Dr. Divina Lopez is not your run of the mill pediatrician just writing out prescriptions and yelling out “Next!” to her patients. Outside of the office setting, the 41-year-old Brooklyn-born Boricua uses social media and telemedicine to teach people how to get access to the health care they deserve, no matter their legal status in the U.S.
Her work is never done.
During the COVID-19 pandemic for example, she’s been on the phone calling parents of children from the Bronx school health centers she oversees, calming their worries about what to do or who to call during the quarantine. She doesn’t want them going outside and risking infection, she tells me.
In simpler times, another of her passions was showing parents new to the game of parenting all the right moves with an inspiring podcast called “Dancing Into Parenthood” featured on her website. Have a doubt about what weird rash or asthma symptom your child may have? Go onto her Instagram page and you’ll find her educating parents and giving pediatric advice during her free time.
Mary Vazquez, who is quoted on Lopez’s website, says of her: “As a millennial mommy, I so appreciate Dr. Lopez’s digital approach! I love that not only can I see when my children need follow up appointments, but that I can stay ‘in the know’ with current health and wellness approaches to parenting. I appreciate all of her Instagram posts and episodes on her podcast because it provides me knowledge and perspective… Which helps me make a better mommy to my little ones. She is our millennial pediatrician with tons of care for new age families.”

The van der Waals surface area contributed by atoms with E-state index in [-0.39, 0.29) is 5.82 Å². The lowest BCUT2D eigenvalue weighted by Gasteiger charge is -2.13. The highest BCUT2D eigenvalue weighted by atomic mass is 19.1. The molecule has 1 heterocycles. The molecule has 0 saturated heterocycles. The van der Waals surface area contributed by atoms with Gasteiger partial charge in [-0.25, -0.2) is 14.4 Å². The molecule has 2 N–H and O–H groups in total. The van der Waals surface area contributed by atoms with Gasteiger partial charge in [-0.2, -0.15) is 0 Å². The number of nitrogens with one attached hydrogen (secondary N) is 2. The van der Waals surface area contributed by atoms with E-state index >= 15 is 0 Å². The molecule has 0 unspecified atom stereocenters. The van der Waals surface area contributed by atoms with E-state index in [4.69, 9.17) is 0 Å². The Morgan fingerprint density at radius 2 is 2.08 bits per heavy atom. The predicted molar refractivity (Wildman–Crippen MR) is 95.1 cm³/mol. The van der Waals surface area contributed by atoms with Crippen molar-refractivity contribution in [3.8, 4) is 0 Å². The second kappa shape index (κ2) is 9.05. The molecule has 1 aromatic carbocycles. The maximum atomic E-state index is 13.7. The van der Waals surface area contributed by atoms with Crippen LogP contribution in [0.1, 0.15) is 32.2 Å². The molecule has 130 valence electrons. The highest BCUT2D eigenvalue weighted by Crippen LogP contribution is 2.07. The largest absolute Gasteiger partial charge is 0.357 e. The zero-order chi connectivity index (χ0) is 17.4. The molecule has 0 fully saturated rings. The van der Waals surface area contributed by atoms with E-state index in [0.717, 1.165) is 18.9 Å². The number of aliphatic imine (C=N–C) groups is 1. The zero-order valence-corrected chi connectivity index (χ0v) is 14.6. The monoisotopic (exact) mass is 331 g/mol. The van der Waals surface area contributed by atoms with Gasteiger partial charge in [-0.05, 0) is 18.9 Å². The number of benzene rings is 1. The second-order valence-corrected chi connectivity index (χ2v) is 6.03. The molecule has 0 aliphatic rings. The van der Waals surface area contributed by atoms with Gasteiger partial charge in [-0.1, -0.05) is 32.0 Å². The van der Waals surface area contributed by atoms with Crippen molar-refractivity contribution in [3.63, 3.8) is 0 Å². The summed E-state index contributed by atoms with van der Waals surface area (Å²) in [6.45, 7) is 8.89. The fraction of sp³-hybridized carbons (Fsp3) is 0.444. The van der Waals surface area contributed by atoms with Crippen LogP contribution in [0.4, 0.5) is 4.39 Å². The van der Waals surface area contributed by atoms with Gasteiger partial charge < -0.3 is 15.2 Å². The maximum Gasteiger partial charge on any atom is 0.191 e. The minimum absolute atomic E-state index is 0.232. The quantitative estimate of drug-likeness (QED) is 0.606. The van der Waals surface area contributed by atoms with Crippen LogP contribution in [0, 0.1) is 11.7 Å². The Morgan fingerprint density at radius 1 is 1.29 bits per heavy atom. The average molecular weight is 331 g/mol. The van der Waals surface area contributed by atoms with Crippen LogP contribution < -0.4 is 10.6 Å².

When I spoke to Lopez by phone she told me that she feels fortunate in her career to be creative in the way that she practices pediatrics: in the traditional office setting, urgent care, and as an expert witness. Lopez currently practices in both public health settings and at private ones, like Children of Joy Pediatrics in Hackensack, NJ. But, for Lopez, who ultimately wants to help as many people as she can, the public health care system is where she feels she can serve people better. In fact, it was working in public health since the start of her career that she learned about the horrors of the economic and social disparities in the Bronx.
“Most of the deaths happening in the Bronx of coronavirus are people who have no access to health care,” says Lopez. “I really care about the people that are affected by it. People just don’t know what their rights are. My job is about teaching parents how to advocate for themselves and their children in the health care system. They believe that no one is going to listen to them because they have been let down by the government so many times that they are skeptical when I tell them to call this number or contact this clinic.”
Many Latinos simply don’t know their health care rights or who to call for medical information if they are not insured. In New York, for example, you can call the non-emergency phone number 311 to find information about services, make complaints, or report problems. But the horror stories in New York are endless for those without a phone or who don’t speak English, says Lopez. In the Latino community many children of immigrants are eligible for health insurance if their child is sick, even if their parents are not documented. Unfortunately, many don’t know this.
What she has seen is that if Latino immigrants don’t trust you or the information they are being given, they don’t want to put their family at risk, even if someone is sick. “I try to speak their language and get them to the right people,” says Lopez. “‘Tell me what you need,’ I say to them to try to get them to open up to me. ‘I am here to provide a service to you.’”